The Opening Ceremony pop-up store in London featured Studio Toogood-designed furniture. Photo by Leon Chew
The studio is well respected for its interior, event and installation design, and you’ve recently extended this portfolio to include furniture design. What was the motivation behind this extension?
I founded the furniture practice two years ago. It was really about the desire to create permanent objects, and because I’ve always had a bit of a natural inclination towards sculpture, I wanted to create objects I could actually use in my physical spaces. That’s how it started. I’ve always had a great love for materials and for using materials, and with the Assemblage collections, it’s all about assembling shapes and pure forms. I like the classicism of pure geometry and I don’t want to mess with it. I use geometry in different materials and reappropriate those materials to give a different message or sentiment.
Cage for Birds, from Assemblage 3
You debuted Batch, which included the Spade chair, at the 2012 London Design Festival during The Back Room installation. What informed your decision to begin your own small-scale furniture production?
After producing Spade in different materials, such as leather, bronze and cast aluminium, I became particularly interested in producing a collection that was in production. Following my first furniture collection I’d been asked by various manufacturers if they could put my pieces into production and I began to realise that for a lot of designers, you hand over the royalties. So I wanted to take control of the manufacturing myself, and the way I did that was by producing small batches. A small production of, say, 100 chairs or 100 stools has allowed me to get a more accessible price on my pieces. So the difference for me is that I’m now able to enter a new market with furniture that is accessible. Batch as a title is a real nod to the industry terms, and by doing small production, individuals can actually produce and sell direct, almost like a farmer does. By doing that you can survive as a designer in combination with the right stockist.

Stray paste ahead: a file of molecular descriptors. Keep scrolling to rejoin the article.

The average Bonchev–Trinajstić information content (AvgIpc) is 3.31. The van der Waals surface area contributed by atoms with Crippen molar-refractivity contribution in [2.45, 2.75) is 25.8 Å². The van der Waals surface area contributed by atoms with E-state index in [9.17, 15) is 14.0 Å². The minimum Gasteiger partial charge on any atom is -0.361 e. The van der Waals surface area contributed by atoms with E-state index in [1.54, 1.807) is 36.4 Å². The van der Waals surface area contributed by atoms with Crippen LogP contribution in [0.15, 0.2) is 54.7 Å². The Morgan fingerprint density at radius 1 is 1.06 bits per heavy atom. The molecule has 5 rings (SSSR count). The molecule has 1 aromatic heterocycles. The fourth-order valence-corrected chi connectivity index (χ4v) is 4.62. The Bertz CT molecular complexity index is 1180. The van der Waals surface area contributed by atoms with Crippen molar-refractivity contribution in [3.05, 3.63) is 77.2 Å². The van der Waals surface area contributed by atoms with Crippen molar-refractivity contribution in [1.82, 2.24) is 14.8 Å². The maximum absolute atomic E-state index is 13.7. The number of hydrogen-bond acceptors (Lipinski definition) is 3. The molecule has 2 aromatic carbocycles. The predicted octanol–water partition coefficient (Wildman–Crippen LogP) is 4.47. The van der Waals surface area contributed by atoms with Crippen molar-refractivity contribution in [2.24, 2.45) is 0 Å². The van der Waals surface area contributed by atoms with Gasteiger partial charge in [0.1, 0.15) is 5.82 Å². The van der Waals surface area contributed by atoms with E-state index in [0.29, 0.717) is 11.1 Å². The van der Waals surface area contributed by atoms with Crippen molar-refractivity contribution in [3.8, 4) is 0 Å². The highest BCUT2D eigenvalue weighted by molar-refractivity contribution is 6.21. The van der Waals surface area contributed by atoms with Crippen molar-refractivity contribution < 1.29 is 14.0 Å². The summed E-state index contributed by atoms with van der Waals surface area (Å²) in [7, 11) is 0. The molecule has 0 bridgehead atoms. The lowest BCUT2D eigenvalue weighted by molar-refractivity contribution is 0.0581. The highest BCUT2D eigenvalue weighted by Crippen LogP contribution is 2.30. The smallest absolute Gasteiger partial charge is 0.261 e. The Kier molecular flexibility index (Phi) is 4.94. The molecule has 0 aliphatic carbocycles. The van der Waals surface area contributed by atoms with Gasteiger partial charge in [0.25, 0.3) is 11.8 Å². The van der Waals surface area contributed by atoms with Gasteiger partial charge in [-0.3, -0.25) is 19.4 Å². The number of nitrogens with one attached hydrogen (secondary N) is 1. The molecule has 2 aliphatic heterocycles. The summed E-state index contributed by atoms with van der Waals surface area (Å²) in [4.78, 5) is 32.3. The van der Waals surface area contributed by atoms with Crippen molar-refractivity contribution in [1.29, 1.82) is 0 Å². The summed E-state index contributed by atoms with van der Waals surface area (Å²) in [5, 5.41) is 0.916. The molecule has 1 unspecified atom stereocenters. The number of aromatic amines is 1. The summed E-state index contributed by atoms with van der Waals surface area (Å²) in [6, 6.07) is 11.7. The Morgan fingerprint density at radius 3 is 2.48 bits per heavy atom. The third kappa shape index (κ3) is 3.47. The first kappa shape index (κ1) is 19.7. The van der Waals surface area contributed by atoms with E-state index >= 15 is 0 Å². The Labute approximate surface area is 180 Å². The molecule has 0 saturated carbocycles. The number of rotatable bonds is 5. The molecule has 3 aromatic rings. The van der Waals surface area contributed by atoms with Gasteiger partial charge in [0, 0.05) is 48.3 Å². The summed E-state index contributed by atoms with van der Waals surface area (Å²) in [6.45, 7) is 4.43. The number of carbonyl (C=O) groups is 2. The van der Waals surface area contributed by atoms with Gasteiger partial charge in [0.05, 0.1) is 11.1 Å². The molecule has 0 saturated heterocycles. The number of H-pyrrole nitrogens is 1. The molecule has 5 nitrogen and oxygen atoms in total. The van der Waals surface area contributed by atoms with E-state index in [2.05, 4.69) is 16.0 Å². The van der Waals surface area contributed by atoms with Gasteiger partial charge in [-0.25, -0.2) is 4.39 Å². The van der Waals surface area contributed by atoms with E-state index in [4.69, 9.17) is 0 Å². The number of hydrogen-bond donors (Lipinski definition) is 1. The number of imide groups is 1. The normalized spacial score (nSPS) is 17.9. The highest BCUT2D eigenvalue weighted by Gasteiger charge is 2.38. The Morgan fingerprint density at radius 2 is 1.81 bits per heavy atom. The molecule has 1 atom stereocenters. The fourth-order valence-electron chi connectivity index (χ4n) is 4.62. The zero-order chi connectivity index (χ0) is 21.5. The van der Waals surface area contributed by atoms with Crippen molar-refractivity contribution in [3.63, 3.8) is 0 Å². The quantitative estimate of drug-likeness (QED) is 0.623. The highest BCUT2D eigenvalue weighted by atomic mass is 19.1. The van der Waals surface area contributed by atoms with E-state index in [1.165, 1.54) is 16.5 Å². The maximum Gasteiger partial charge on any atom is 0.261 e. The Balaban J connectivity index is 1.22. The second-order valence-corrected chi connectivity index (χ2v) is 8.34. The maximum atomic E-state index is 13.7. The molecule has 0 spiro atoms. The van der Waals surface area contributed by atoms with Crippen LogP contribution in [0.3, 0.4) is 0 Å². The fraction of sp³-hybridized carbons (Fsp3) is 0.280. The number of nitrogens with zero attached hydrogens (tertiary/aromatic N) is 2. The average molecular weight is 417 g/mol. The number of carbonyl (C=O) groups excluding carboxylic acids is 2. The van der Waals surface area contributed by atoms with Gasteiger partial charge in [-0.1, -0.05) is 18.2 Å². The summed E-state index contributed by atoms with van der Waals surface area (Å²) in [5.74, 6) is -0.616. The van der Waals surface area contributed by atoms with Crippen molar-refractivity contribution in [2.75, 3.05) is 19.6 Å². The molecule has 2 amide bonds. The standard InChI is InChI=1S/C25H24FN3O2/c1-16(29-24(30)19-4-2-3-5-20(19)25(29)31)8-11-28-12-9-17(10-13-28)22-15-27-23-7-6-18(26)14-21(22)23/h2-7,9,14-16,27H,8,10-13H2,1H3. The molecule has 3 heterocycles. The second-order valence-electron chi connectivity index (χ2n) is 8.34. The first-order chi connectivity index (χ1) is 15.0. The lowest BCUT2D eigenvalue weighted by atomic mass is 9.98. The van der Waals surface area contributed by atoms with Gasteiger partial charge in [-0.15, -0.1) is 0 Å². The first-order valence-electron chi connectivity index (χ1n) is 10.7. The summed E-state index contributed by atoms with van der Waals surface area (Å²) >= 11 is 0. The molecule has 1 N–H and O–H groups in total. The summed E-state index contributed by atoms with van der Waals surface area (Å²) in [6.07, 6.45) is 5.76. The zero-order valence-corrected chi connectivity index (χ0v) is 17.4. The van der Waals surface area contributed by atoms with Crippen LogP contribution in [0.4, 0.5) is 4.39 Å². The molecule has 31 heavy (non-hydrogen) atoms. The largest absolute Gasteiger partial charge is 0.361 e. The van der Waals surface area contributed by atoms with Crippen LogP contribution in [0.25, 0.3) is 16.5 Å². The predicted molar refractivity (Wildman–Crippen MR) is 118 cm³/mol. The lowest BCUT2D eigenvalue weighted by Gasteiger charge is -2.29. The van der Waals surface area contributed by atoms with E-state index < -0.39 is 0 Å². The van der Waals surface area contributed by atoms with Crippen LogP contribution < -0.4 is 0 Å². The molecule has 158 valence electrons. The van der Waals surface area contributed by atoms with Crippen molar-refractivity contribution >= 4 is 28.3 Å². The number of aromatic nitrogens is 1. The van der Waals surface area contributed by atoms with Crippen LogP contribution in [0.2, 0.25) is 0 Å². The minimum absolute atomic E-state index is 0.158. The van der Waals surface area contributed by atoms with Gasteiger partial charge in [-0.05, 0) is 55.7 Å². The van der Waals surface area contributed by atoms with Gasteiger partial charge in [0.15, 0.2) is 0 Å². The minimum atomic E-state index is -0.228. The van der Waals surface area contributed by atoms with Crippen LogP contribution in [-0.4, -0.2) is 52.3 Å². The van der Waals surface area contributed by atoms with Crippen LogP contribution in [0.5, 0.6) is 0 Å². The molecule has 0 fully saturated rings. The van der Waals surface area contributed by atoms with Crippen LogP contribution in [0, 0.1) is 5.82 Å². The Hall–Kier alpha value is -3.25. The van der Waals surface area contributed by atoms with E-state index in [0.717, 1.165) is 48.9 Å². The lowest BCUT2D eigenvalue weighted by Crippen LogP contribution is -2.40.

Altar piece from Assemblage 3
This raises issues about manufacturing in general. Do you think small-scale production will help the British manufacturing industry?
We’ve had a real problem in Britain regarding manufacturing. We used to be one of the biggest manufacturers in the world, but we’ve lost 70 per cent of our manufacturing industry in this country. We’re going to have to bring it back because we can’t afford to make it in the way that we have been. I believe it’s going to be more about the craftsman and the machine coming together, industry and the individual coming together, to find a new way of working. Industrialising craft will become really important as it’s something we’re going to have to do. People are really starting to care about where their food comes from, and I want people to care about where their furniture comes from. Spade is made in Britain, using local materials and that’s really important to me. I think if people were made aware of this they wouldn’t be buying off-shore rip-offs. Hopefully things will change and there will come greater enjoyment through buying furniture that lasts.